Australia’s largest Carbon Capture and Storage project has failed on all fronts. Is CCS simply a fraud, a sneaky way for the Coalition to subsidise its large fossil fuel donors with public money? Callum Foote reports on the Gorgon failure, the global failure of CCS and the latest government hand-outs for a technology which is not commercial.
A report by the International Energy Economics and Finance Agency reveals that the Gorgon LNG project on Barrow Island off Western Australia’s Pilbara coast, one of the largest gas projects in the world, carbon capture and storage project has been a failure.
The project’s owners – Chevron, ExxonMobil, Shell and three smaller Japanese gas producers – planned to use carbon capture and storage ostensibly to offset the emissions the project produces. Chevron has donated $1.1 million over the past 10 years to political parties and campaigners according to AEC donor returns.
The Gorgon CCS project was initially planned to capture and inject underground up to 4 million tonnes (MT) of reservoir CO2 each year from the extraction and production of reservoir gas. Instead, the project sequestered on average less than 1MT per year.
So what is it about CCS that doesn’t work?
CCS as a technology has been around for over 50 years, though most of that time it went by a different name: advanced oil recovery or EOR.
EOR is a method that American oil producers developed to pump captured CO2 back into depleted wells to get as much oil out as possible. According to the Global CCS Institute, about 73% of carbon capture globally is currently used for EOR projects, making any initial “carbon capture” negligible.
“Gorgon CCS failed to reach its pre-defined targets,” says report author LNG/gas analyst Bruce Robertson. “CCS technology has been operating for 50 years. If Chevron and its partners can’t get it to work these past five years at Gorgon, it’s not an effective technology for reducing carbon emissions.”
Moreover, attempting to use CCS to reduce the emissions from gas is very shortsighted. As noted by the National Energy Technology Laboratory, the majority of emissions from gas occur when the gas is burnt, not when it is produced.
These emissions, called Scope 3 emissions, are where the problem lies and where Australia has a significant impact on the warming climate.
According to the Climate Council’s Senior Researcher, Tim Baxter “over the past decade, CCS has remained extremely expensive. There are still no projects operating anywhere in the world that have delivered CCS on time, on budget, or in the quantities promised. CCS is simply an attempt to prolong the life of polluting fossil fuels”.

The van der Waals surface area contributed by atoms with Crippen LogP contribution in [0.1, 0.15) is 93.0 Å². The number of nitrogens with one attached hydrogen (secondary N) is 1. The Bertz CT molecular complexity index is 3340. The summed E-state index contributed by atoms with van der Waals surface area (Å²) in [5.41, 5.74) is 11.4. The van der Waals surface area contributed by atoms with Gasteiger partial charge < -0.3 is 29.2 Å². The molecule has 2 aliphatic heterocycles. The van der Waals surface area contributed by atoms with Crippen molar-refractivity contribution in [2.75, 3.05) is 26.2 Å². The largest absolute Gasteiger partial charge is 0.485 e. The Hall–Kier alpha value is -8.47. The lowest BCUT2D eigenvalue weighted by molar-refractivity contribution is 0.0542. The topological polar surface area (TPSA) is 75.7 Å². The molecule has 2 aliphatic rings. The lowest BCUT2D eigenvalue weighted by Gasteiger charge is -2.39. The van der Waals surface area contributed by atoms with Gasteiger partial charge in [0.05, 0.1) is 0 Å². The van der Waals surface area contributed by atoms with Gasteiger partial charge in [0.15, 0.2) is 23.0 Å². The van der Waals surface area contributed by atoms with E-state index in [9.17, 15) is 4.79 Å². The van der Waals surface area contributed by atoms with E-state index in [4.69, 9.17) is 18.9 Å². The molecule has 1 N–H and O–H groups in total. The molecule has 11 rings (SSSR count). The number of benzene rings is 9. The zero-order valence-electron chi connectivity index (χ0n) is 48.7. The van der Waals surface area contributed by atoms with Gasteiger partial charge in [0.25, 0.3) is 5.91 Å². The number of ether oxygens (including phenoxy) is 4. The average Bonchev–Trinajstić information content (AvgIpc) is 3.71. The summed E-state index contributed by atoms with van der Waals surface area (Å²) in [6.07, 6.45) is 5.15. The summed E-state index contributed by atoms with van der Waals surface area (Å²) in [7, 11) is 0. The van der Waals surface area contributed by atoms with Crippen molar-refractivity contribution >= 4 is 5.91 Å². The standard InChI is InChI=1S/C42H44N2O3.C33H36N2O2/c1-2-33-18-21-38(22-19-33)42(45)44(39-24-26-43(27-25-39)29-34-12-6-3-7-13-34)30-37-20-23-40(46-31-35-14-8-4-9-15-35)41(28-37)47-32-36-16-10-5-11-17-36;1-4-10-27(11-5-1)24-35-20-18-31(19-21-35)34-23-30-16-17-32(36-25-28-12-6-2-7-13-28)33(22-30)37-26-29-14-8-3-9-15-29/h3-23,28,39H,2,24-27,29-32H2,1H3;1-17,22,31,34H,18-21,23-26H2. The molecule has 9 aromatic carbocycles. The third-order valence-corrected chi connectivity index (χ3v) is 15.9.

The price of carbon in Australia
Gorgon agreed to buy carbon credits to cover the shortfall from its unmet CO2 target of 5.23 million tonnes.
Before recent government changes to the Australian carbon market, these credits would have come at a cost of $US184 million to Gorgon.
However, in March this year the federal government proposed a policy change which allowed carbon farmers who were previously contracted to sell their carbon credits to the government at $12/tonne to sell on the open market.
This resulted in an influx of new carbon credits on the market which dramatically dropped prices. This in turn effectively made it cheaper for companies such as Gorgon, who have failed to meet their CO2 targets, to pollute.
It is estimated that Gorgon can offset its emissions shortfall by paying around $US100 million less, if it planned to source all the required offsets from the Australian market.
Still subsidising failed projects
Despite mounting evidence of the futility of CCS, the Australian government is still subsidising investments for CCS projects, labelling them as emission reduction solutions, and relying on them to not only boost its credentials in the election campaign but also as evidence of its pursuit of net zero emissions.
“When an energy technology is consistently shown not to work, but can attract subsidies, you can be sure there are lobbyists and greenwashing at play,” Robertson says. “The oil and gas industry are harvesting subsidies to prolong the life of their operations, not for emissions reduction.”
Just last week, the Coalition government declared they would spend $130 million in taxpayer dollars on CCS projects in the Northern Territory, as a part of a $300 million energy industry funding promise.
As reported by the ABC this money would be given to gas giants Inpex, Santos and Darwin LNG.
Many of these companies which are receiving taxpayer funding don’t pay company tax or royalties in the form of the Petroleum Resources Rent Tax (PRRT).
For instance, the Ichthys project run by Inpex will pay no PRRT in its lifetime according to a report produced by consultants ACIL Allen and reported by the West Australian.
In 2019-20 Ichthys LNG paid no income tax on $6.4 billion in revenue according to the latest ATO Corporate Tax Transparency report, nor did it pay any PRRT in line with the findings of the ACIL Allen report.
“The government is very good at doling out money, but very bad at collecting any revenue from these investments” says Robertson.
Callum Foote a journalist and Revolving Doors editor for Michael West Media.
Callum has studied the impact of undue corporate influence over Australian policy decisions and the impact this has on popular interests.